“We don’t talk about price, and we don’t talk about having the lowest price,” Francis said. “What we talk about is having the best coverage for the best price.” It’s a practice he said is designed to keep his team out of potential trouble. The social media strategy at Alta Vista avoids the pitfalls of what Francis described as “exaggerated claims or data that may in fact come back to bite you,” either because people misunderstand the information or because they think you have misrepresented a product or coverage.
Disclosing potentially sensitive information poses another major pitfall for producers. Posting anything regarding a client’s policy or account is “an absolute no-no,” Ganis said. “That needs to be a one-on-one conversation, such as a private email or phone call.”
All of the privacy laws that apply to agents in the office and on paper apply to social media. “If the agent is disclosing information they would otherwise never disclose to the public, they may have a problem,” Stead said. Remember that the somewhat fleeting nature of social media—tweets and Facebook posts that drop off the bottom of the screen after a day, or blog posts that are shuffled to the “older posts” section a week after being written—means past content is not removed from the purview of regulators. Even information posted by clients themselves could present a problem for agents. Stead offered the example of a customer who used a social media feed to report a claim and included personal information in the post. “It may not be a violation of the privacy laws, but it might be better to simply remove personal information if it is posted,” she said. That’s another reason agents should carefully and constantly monitor their online presence.
Third-party content is popular on social media, but it brings a host of possible issues, too. Earlier this year, Marciano discovered some of her blog content had been posted on another firm’s website without her consent and without any attribution to her. She contacted the company to ask that they remove the content, and fortunately they complied without an argument. Ganis knows of a situation where the unauthorized use of proprietary material could have had legal ramifications for an agency. Both instances are timely reminders that the Internet isn’t a free-for-all, and agents should be mindful about where their content comes from. Francis wrote many of the articles posted on Alta Vista’s social media channels, so their ownership and accuracy are never in question.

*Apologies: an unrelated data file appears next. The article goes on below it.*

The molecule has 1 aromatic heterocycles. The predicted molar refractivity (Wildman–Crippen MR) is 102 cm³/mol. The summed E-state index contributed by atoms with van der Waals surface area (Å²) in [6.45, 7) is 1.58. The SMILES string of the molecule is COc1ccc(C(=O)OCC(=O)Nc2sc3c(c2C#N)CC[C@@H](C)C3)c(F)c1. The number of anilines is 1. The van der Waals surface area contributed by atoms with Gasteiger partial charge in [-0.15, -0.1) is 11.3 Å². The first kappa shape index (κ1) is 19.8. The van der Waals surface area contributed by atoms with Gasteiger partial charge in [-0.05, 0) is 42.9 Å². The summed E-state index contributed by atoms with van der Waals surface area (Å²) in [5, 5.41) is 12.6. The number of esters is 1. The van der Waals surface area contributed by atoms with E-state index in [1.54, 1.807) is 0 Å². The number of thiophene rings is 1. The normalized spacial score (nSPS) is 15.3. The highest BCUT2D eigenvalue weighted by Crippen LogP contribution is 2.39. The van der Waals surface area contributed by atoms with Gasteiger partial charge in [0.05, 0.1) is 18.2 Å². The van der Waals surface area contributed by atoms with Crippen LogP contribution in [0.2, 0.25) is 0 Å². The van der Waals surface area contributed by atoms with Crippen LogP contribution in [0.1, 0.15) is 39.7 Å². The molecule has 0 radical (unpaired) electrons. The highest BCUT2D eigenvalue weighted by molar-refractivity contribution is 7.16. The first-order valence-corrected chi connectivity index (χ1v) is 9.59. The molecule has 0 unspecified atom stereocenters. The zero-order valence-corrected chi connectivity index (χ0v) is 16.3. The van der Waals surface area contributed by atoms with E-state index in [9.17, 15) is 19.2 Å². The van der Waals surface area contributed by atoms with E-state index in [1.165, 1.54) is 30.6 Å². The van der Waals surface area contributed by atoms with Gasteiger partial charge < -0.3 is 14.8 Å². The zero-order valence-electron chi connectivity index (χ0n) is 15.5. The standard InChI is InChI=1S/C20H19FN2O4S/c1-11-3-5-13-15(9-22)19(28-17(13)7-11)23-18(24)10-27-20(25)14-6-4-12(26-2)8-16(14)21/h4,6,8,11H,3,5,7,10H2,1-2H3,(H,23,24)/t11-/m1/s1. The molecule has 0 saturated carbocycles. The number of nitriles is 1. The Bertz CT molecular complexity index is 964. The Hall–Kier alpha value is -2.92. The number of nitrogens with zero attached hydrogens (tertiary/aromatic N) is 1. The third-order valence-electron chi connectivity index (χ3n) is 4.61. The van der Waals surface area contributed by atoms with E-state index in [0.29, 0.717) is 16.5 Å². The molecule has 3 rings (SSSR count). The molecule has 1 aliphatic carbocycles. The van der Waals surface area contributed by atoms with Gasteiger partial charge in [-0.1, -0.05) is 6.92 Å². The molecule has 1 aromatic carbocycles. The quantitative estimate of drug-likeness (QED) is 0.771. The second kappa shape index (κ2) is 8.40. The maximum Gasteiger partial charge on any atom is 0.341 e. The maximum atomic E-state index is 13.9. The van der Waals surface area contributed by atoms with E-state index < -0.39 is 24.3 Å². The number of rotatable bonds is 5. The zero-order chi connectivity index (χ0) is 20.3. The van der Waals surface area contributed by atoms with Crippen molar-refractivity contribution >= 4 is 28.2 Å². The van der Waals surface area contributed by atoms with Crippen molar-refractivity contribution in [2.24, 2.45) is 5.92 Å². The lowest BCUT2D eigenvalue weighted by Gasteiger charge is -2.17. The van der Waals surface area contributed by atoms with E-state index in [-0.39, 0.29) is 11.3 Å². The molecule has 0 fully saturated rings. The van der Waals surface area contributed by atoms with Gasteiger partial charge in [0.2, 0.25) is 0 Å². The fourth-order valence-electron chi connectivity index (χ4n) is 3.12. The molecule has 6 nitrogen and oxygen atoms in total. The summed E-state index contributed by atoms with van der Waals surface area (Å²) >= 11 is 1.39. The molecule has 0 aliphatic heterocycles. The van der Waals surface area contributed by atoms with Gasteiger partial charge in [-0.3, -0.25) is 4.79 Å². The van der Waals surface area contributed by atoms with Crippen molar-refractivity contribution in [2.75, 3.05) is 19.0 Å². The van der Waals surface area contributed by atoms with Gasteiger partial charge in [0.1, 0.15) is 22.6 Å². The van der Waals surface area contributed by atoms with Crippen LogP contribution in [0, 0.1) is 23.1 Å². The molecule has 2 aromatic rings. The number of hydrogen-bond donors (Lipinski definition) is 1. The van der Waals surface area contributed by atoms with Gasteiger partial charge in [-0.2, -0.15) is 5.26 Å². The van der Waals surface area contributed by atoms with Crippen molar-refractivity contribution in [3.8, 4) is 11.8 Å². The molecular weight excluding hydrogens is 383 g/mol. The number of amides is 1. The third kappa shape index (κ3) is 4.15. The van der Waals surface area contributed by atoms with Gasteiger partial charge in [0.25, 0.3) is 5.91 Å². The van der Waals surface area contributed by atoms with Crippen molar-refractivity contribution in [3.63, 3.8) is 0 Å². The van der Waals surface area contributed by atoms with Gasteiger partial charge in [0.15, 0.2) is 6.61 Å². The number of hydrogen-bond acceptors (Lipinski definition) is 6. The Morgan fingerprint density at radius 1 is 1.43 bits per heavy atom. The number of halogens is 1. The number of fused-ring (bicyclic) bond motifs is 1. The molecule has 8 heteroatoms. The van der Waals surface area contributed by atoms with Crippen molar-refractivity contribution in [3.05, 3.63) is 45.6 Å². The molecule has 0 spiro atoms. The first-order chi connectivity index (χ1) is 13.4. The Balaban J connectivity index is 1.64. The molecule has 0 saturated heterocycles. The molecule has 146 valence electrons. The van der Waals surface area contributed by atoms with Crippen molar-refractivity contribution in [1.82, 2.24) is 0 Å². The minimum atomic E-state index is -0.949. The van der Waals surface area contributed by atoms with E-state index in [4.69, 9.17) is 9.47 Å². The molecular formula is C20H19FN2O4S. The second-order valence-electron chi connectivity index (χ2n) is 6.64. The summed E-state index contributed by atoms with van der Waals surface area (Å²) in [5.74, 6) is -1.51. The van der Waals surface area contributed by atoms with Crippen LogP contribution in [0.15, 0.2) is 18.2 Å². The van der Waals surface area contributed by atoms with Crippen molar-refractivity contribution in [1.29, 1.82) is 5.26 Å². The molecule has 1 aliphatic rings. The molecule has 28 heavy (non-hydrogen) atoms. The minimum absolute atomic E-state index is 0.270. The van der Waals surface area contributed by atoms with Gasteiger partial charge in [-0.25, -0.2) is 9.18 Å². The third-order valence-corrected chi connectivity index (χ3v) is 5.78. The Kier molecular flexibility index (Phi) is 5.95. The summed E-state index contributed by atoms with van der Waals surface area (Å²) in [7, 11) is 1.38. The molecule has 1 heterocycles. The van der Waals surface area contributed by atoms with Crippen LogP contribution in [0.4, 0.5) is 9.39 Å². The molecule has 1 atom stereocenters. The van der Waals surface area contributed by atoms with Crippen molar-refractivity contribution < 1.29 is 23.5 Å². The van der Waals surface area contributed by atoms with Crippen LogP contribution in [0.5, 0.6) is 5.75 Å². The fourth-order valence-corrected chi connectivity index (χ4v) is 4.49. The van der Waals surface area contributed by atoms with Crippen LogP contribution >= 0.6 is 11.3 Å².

Francis and Marciano both report their social media channels have been important in engaging potential leads as well as existing customers. Instead of abandoning their online presence, agents and brokers need to put some thought into the type of content they post and where that content comes from. Marciano said she keeps her Twitter feed very general. “Sometimes I’ll link to the articles I have on my blog, but for the most part I’m just putting information out there,” she explained. Occasionally generalized product summaries appear in her posts, though none of the information goes into much detail. She also is mindful of where content originates, and said she researches information to be sure it is “solid and correct advice.”
The social media strategy at Alta Vista is focused on friendliness, education and acting as a strong supporter of its region. “We celebrate many things that go on,” Foster said, “including stuff that happens here at the office, or we’ll celebrate things going on in the city or in the community. Basically, pieces that are of interest.” She said the goal is to encourage dialogue while also remaining positive and informative. Topics that are highly controversial (think: politics) don’t typically make it onto the company’s social media channels, and when multiple viewpoints are present, Foster ensures the agency’s posts remain neutral. Finding the balance can be difficult, but “I still find ways to make people want to have a conversation.”
Stead, too, encourages agencies to develop parameters and processes for social media activities. That could mean designating just one person to handle postings or a team of employees to tackle communications together, but careful content management should continue to be a primary concern. “They need to make sure it’s current,” she said. “They also need to look carefully at third-party posts. There has to be some thought put into it—this isn’t just write whatever you want.”